The first letter describes main-chain conformation and secondary structure:
H is helix
E is sheet
C is coil
P is the unusual positive phi main-chain angle
The second letter describes the solvent accessibility:
A is solvent accessible
a is solvent inaccessible (residues with side-chains of relative accessibility less than 7%)
The final three letters describe the side-chain interactions, for example hydrogen bonding
The third letter shows interactions between two side-chains:
S - Interactions present
s - No interactions
The fourth letter shows interactions between a side-chain and a main-chain carbonyl:
O - Interactions present
o - No interactions
The fifth letter shows interactions between a side-chain and a main-chain amide hydrogen:
N - Interactions present
n - No interactions
For example, a residue with the environment HASon would be in a helix conformation, be solvent accessible and form side-chain to side-chain interactions.
This is a file which produces the 3D kinemage of target protein. To view this file locally as a kinemage you will need to download mage
Another output option is also available. You can download a PDB file (or your protein of interest) with the Crescendo scores in the B-factor column.
If you have chosen to run Crescendo automatically, the alignment will have been generated from BLAST top scoring hits. As these may not represent the required sequence diversity for Crescendo to optimally predict the functional sites, we have chosen to split these sequences up based upon their evolutionary relationships. A phylogenetic tree will be generated (using the Neighbor-Joining method) which will then be partitioned at different intervals based on branch length to split the tree up into groups of varying divergence. Crescendo will be run on each of these groups and the results for each will be shown separately on the kinemage applet detailed below. As well as running on each of the subgroups, Crescendo will also run on the whole set of sequences for comparison. A PDF of the phylogenetic tree, with associated partitions can be viewed by clicking on the link.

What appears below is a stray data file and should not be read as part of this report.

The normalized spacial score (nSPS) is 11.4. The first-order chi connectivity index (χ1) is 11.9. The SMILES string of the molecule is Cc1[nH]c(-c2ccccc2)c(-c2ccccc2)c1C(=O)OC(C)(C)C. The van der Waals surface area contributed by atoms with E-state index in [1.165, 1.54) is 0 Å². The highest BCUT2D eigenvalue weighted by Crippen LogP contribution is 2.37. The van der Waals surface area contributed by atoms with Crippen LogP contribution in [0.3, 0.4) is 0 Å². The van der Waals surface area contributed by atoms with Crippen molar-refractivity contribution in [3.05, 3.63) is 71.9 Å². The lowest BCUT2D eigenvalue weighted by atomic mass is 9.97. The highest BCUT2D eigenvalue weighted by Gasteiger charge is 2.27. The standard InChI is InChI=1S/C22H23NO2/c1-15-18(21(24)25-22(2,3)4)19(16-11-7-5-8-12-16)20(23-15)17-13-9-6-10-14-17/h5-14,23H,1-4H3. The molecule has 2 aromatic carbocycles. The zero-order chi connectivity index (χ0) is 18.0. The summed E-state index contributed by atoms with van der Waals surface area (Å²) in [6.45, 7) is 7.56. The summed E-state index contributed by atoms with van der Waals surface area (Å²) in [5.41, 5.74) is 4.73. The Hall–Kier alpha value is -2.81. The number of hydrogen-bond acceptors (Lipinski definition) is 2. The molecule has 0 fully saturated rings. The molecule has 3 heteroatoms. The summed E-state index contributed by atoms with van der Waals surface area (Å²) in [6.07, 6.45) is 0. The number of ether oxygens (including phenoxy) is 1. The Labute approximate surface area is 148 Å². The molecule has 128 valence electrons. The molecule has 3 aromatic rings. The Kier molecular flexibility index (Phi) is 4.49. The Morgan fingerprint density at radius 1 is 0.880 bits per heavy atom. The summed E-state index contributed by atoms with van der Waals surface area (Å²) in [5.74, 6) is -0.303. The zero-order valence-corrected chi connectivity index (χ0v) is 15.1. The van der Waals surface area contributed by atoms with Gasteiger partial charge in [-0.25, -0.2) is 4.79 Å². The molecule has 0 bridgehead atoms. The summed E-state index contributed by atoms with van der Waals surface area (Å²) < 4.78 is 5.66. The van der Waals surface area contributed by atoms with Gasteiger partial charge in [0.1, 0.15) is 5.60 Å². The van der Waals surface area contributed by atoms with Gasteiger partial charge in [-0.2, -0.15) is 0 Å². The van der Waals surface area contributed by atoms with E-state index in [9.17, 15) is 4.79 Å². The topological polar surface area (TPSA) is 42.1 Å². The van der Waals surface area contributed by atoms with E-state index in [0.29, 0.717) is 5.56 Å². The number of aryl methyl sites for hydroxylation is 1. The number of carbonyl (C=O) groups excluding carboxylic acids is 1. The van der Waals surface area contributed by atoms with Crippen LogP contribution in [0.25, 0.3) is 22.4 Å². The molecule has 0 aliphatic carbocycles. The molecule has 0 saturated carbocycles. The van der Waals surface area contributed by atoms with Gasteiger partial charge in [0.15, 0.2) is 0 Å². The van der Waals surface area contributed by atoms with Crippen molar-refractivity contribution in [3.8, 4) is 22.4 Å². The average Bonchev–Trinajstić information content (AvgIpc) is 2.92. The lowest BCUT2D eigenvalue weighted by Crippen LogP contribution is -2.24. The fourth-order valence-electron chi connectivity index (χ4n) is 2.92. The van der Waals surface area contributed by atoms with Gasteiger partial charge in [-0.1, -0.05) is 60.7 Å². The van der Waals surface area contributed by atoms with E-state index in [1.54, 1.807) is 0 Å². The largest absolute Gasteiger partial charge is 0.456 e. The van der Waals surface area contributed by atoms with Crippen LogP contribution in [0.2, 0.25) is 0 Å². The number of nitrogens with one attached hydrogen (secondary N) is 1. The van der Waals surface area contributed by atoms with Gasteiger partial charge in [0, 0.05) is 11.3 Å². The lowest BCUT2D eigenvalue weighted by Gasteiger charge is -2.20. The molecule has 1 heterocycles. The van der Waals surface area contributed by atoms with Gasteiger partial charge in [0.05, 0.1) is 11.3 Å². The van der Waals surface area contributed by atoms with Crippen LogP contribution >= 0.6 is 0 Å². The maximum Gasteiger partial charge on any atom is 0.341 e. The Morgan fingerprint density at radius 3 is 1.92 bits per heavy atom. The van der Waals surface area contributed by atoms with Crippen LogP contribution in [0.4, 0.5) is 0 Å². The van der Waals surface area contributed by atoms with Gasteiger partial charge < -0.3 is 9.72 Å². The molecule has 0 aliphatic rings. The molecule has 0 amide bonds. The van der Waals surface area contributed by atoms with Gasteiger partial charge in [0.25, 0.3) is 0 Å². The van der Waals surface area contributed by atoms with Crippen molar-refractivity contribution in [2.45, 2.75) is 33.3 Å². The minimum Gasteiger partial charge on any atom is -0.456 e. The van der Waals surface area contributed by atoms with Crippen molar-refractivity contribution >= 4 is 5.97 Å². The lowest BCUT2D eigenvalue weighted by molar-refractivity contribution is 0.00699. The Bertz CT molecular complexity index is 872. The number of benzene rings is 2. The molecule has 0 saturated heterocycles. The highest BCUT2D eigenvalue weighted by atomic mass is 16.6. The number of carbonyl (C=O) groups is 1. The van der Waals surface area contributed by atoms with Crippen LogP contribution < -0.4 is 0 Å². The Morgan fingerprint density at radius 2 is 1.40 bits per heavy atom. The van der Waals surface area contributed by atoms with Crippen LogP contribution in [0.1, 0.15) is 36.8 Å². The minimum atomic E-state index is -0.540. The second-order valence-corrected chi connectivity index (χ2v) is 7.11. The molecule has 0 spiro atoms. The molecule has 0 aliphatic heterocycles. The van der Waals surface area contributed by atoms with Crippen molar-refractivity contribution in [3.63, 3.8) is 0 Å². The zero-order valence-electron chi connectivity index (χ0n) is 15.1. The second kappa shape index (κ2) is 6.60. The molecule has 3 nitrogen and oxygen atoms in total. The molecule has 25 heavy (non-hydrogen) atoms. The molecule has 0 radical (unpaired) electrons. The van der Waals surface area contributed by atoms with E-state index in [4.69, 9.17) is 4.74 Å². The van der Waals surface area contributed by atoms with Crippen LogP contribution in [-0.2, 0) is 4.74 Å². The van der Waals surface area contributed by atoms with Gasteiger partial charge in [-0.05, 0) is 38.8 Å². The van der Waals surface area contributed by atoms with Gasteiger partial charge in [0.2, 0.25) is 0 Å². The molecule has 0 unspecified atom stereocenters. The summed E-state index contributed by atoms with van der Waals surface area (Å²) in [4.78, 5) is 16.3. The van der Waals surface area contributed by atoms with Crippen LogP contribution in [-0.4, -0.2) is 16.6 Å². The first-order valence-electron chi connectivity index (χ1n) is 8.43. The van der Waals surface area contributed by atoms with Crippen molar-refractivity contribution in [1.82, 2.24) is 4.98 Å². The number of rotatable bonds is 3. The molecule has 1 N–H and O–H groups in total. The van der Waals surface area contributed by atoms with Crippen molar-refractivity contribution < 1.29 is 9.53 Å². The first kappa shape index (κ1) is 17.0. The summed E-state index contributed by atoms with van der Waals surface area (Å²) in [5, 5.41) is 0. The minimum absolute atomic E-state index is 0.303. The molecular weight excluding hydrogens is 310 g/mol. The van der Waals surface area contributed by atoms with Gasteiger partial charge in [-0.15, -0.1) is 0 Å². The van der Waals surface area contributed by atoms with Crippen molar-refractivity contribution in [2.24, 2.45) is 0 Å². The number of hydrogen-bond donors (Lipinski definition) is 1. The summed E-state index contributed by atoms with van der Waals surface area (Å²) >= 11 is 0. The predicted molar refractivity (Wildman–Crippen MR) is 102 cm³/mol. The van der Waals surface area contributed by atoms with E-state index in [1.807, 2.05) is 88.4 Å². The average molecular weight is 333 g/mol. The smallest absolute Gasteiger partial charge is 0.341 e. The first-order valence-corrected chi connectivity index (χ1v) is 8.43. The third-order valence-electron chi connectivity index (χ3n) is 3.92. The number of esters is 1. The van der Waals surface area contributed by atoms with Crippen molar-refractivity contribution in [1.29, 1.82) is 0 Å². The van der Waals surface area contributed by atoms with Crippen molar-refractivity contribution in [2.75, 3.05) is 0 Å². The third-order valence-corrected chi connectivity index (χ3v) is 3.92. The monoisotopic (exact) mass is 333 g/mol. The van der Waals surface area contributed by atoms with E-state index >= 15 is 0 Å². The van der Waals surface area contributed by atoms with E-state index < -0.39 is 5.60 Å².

The alignment files containing the sequences in each subgroup are also available to be viewed or downloaded.
The scores of individual amino acids are mapped onto the protein structure, smoothed, converted into a grid of conservation density and this grid contoured. The kinemage of your protein structure is shown and its proposed functional site can be seen by clicking on the "contours" box (if you have uploaded your own files) or by clicking the "ALL_SEQS" box if running Crescendo automatically. The different contour cutoffs can be selected.
To see a list of residues which crescendo predicts to be functional at these various cutoffs you can select a value from the drop down box. These residues are then displayed on the screen. The higher scoring regions in the contouring represent residues within the alignment with greater functional restraints on their evolution.
Results will be present on the server for at least 30 minutes.
V. Chelliah, L. Chen, T.L. Blundell and S.C. Lovell
Distinguishing Structural and Functional Restraints in Evolution
in Order to Identify Interaction Sites
Journal of Molecular Biology, 342(5):1487-1504, 2004
K. Mizuguchi, C.M. Deane, T.L. Blundell, M.S. Johnson and J.P. Overington
JOY: Protein Sequence-Structure Representation and Analysis
Bioinformatics, 14:617-623, 1998
- ENVIRONMENT-SPECIFIC SUBSTITUTION TABLES:
J. Overington, D. Donnelly, M.S. Johnson, A. Sali and T.L. Blundell
Environment-specific amino acid substitution tables: tertiary templates
and prediction of protein folds
Protein Science, 1:216-226, 1992